High heat to persist in the south-central US for the 1st week of June
By Faith Eherts, AccuWeather meteorologist
June 01, 2018, 2:55:00 PM EDT
Residents and tourists over the south-central United States will continue to face dangerously hot weather through the first week of June.
Temperatures have been soaring to levels above the century mark across southern and western Texas since last Friday, May 25. In Lubbock and Amarillo, Texas, where average high temperatures are in the mid-80s Fahrenheit this time of year, afternoon temperatures have been consistently running 10-15 degrees above normal.
"Much of the region challenged record highs at the end of this week, with widespread 90s in much of Kansas and Missouri and 100s found in much of Texas," said AccuWeather Meteorologist Ryan Adamson.
While Adamson pointed out that some heat relief is in store for Kansas and Oklahoma this weekend, "no relief is in sight for Texas, where temperatures in the 90s and 100s will continue to be common in western and central portions of the state."
As high pressure builds back into the central United States at the end of the weekend, clear, calm and increasingly warm weather will build in the Plains as well.
"By late next week, the high pressure will strengthen further, and very hot air will again come northward," Adamson warned.
While 100-degree days are a relatively frequent occurrence during July and August across this part of the country, high heat always poses a health threat, especially to the young and elderly.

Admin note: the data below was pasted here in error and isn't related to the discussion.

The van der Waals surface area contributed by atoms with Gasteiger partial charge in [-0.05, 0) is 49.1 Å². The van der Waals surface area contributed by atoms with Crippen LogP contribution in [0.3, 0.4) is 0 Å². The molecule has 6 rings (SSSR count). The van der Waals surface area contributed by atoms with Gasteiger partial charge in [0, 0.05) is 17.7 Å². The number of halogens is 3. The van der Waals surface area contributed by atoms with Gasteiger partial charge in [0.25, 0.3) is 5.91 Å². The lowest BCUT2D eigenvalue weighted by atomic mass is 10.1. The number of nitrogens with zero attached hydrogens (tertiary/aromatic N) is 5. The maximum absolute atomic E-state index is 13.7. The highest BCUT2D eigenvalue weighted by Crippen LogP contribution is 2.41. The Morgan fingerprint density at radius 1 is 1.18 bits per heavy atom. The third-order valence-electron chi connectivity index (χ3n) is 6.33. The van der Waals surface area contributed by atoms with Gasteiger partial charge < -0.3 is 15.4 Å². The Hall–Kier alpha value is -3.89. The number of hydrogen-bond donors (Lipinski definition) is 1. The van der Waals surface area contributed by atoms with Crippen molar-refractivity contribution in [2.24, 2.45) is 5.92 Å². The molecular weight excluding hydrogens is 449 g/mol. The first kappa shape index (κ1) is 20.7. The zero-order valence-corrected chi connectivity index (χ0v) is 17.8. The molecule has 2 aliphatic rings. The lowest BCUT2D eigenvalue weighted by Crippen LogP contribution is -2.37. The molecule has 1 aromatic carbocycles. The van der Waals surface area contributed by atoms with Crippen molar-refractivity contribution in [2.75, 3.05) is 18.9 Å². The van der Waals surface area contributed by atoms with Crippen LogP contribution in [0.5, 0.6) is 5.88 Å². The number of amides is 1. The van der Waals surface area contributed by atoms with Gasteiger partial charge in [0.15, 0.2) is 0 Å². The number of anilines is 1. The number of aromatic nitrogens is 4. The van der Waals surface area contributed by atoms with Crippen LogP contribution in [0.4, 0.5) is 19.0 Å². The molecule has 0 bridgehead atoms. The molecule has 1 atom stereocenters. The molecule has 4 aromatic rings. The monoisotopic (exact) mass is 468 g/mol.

It will be important for residents and tourists to avoid exerting themselves outdoors during the middle of the day, when the strong sun and high heat will combine to push AccuWeather RealFeel® Temperatures toward the 110s.
"In hot weather, it is always important to wear lightweight, light-colored clothing, drink plenty of water and never leave children or pets unattended in a vehicle for any length of time," said Adamson.
Construction workers, firefighters and others who need to spend time outdoors should be sure to stay well hydrated, wear protective clothing and take frequent breaks in the shade.
Firefighters working to contain fires across New Mexico will get little help from Mother Nature, with winds expected to turn gusty at times this weekend.
While there are a few chances for precipitation in the forecast, most areas can expect to remain dry over the next several days as well. This will contribute to worsening drought conditions and continue to heighten the already dangerous fire threat.
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